The Man Booker International Prize has drawn controversy for changing the nationality of one of its longlisted authors from “Taiwan” to “Taiwan, China”.
It was revealed last month that Wu Ming-Yi is one of the 13 authors nominated for his historical novel, The Stolen Bicycle, translated by Darryl Sterk (Text Publishing). He was heralded as “one of Taiwan's most innovative young novelists” in the original press release issued on behalf of the Man Booker in mid-March, but last week the award organisers changed his nationality on the prize's website to “Taiwan, China” angering Wu and some others.
A spokesperson for the £50,000 prize, which recognises author and translator equally, told The Bookseller it had done so after receiving a complaint a few weeks ago from the Chinese Embassy in London about the labelling of the author’s nationality. China claims Taiwan as its own territory, but the island operates with its own government and has its own form of currency with most citizens identifying themselves as Taiwanese.
Truda Spruyt, a spokesperson for the prize, said the The Booker Prize Foundation “deliberated and consulted, including with the author’s agent, before making the change” to Wu's nationality on the prize website. She said they are hoping to “make progress with the issue”.
“We are currently seeking clarification from the Foreign and Commonwealth Office on the UK’s official position on Taiwan, following earlier advice that ‘Taiwan, China’ was the correct, politically neutral form,” she said. “We are aware that Wu Ming-Yi defines himself as Taiwanese and have kept him informed throughout the process.”
The author, also an associate professor at National Dong Hwa University in Hualian, Taiwan, is represented by the Grayhawk Agency in Taiwan and Georgina Capel of Georgina Associates in London. Capel told The Bookseller that she had not been notified about the change. Gray Tan, founder of Grayhawk, has been contacted for a comment, along with the Foreign and Commonwealth Office.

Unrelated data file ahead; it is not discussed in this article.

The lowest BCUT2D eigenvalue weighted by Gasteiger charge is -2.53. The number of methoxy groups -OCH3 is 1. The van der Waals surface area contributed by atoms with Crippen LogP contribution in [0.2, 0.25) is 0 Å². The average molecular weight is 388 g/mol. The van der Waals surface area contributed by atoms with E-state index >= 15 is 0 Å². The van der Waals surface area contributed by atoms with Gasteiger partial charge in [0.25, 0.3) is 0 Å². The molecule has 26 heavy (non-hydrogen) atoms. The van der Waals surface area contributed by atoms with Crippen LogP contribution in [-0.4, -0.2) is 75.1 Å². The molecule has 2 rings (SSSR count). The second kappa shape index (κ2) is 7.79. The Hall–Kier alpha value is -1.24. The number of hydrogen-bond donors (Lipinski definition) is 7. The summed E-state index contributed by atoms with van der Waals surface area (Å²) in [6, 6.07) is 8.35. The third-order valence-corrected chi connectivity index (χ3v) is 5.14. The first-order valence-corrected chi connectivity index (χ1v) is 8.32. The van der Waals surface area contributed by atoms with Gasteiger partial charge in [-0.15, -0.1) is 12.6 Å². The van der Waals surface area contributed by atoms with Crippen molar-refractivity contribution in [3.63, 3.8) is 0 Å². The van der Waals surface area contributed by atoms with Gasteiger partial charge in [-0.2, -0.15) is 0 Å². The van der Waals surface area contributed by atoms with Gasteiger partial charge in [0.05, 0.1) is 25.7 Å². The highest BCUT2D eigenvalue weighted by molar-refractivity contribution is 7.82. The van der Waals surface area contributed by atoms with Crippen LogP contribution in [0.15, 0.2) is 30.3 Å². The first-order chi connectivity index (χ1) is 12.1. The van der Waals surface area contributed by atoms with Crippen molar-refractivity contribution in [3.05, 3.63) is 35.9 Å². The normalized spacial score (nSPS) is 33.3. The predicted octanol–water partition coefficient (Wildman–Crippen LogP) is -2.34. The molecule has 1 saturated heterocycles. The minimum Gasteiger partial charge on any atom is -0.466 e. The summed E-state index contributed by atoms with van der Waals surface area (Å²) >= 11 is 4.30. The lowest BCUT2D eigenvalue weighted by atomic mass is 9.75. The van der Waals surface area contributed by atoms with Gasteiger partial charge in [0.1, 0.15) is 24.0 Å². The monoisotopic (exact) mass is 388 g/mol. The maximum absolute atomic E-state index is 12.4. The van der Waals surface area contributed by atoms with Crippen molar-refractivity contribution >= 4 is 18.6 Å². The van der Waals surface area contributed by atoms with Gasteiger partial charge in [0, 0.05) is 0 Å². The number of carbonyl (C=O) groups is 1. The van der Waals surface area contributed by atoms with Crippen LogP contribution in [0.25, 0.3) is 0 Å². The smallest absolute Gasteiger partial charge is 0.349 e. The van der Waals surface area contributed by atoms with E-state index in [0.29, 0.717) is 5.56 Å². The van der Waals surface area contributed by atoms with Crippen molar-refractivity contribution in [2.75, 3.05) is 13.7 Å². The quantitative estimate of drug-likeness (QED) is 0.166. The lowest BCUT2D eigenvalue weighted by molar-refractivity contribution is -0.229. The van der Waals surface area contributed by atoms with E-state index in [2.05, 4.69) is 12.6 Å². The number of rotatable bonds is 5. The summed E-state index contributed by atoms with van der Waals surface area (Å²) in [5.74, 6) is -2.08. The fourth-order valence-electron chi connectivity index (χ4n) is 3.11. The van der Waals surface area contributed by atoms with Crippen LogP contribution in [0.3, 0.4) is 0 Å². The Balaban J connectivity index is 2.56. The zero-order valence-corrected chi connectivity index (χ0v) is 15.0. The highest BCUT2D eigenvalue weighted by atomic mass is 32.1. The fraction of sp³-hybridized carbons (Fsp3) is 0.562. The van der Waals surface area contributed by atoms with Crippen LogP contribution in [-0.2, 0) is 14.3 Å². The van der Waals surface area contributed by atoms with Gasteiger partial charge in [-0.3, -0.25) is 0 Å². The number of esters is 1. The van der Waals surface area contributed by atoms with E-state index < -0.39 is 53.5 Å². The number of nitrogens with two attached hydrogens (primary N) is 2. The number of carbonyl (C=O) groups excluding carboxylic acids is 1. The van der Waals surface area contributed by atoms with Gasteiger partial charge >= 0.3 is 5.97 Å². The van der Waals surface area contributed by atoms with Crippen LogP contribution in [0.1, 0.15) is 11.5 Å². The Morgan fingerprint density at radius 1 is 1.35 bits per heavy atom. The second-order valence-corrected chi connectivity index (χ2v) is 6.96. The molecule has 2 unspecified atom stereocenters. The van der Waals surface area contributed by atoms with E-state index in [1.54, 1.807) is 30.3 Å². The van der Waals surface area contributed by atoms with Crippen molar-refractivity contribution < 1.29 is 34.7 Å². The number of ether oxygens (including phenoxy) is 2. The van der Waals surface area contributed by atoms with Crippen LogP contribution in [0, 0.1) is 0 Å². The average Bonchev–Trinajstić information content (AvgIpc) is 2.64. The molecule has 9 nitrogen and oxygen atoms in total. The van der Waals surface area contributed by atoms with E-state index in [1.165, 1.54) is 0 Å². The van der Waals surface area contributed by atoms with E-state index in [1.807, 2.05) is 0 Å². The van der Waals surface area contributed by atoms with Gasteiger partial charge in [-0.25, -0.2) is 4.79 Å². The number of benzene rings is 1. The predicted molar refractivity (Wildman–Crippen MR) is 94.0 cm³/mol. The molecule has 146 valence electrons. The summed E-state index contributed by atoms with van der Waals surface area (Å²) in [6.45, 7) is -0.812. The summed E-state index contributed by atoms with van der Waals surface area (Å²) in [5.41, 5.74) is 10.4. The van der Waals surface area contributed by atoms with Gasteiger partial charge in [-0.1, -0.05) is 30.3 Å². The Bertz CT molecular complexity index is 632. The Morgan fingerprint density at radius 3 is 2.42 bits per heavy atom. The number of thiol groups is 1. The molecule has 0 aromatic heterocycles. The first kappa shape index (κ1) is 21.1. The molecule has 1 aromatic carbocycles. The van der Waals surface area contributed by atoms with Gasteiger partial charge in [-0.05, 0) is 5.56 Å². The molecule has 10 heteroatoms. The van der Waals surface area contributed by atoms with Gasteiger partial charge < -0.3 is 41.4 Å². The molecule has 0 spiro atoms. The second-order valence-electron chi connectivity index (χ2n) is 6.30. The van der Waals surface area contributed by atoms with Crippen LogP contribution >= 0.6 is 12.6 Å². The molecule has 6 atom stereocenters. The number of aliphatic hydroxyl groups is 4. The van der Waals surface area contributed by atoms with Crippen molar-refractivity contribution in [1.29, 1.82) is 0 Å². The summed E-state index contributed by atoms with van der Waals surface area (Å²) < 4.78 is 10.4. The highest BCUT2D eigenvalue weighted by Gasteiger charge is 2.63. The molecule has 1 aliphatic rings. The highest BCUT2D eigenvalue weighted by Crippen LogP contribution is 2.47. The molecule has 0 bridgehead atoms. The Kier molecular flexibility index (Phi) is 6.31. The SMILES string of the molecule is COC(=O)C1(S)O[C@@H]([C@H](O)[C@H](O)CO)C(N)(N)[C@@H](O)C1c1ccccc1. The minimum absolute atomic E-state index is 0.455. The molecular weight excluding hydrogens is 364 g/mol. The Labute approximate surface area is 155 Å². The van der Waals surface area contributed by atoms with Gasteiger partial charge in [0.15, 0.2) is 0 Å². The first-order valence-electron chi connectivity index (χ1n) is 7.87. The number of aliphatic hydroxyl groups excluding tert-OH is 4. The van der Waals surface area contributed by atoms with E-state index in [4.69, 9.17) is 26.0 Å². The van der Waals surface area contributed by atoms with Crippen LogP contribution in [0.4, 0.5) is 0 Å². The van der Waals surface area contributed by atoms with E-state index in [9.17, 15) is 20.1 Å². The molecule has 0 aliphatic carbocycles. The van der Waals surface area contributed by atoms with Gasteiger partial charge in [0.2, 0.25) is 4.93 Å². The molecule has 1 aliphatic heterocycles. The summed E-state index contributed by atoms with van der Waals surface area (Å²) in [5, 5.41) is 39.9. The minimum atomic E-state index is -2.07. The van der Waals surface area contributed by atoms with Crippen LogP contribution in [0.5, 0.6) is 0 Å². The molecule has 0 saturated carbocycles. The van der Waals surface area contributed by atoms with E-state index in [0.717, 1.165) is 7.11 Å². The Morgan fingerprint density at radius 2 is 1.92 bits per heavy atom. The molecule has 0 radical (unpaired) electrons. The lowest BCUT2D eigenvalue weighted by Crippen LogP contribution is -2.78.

Wu criticised the change on his Facebook page, garnering around 2,700 ‘Likes’.
The 46-year-old wrote: “Since the publication of the longlist for this year's Man Booker International award, my nationality on the webpage has been changed from Taiwan to Taiwan, China, which is not my personal position on this issue. I will therefore seek assistance in expressing my personal position to the award organisation.”
His stance was reportedly backed by Lin Hsiu-mei, his editor at Rye Field Publishing Co., which published the original Chinese-language version of The Stolen Bicycle. According to Focus Taiwan, Hsiu-mei said Wu's response was appropriate, and that political factors should not be influencing literature behind the scenes.
Taiwan’s Ministry of Culture has also asked the award organisers to “please respect the author”. “Wu Ming-yi is from #Taiwan,” the ministry tweeted on March 20th.
It reportedly issued a statement asking Taiwan's representative office in the United Kingdom to express the country's position on the matter and calling that Man Booker Prize Foundation revert to its original listing of Wu's nationality.
Wu has also written two book-length works of literary essays about butterflies before publishing his first novel in 2007. In 2013, The Man with the Compound Eyes ( Harvill Secker) billed as a metafictional ecological disaster novel, which was translated into English by Darryl Sterk. It was the first novel from Taiwan to be published by a major English-language publisher and has been translated into nine languages.
A shortlist of six books for the Man Booker International Prize will be announced on 12th April, and the winner of the prize will be revealed on 22nd May. The prize was tweaked in 2016 to be awarded to author and translator on the basis of a single work, as opposed to a body of work, after it was integrated with the Independent Foreign Fiction Prize.
The Man Booker Prize for Fiction has also attracted criticism in the past few days for allowing American writers to enter. Members of the Rathbones Folio Academy, including authors such as Tessa Hadley, spoke out against the award's expanded eligibility criteria, after the former canvassed opinion ahead of the release of its shortlist on Tuesday (27th March). The prize was opened up to US writers in 2014, in a move that concerned many, and now Folio members such as Hadley and author and critic D J Taylor have argued the expansion has led to a “marginalisation” of home-grown talent.
A Guardian editorial has since supported their views in an article titled 'Time for a turn-around'.
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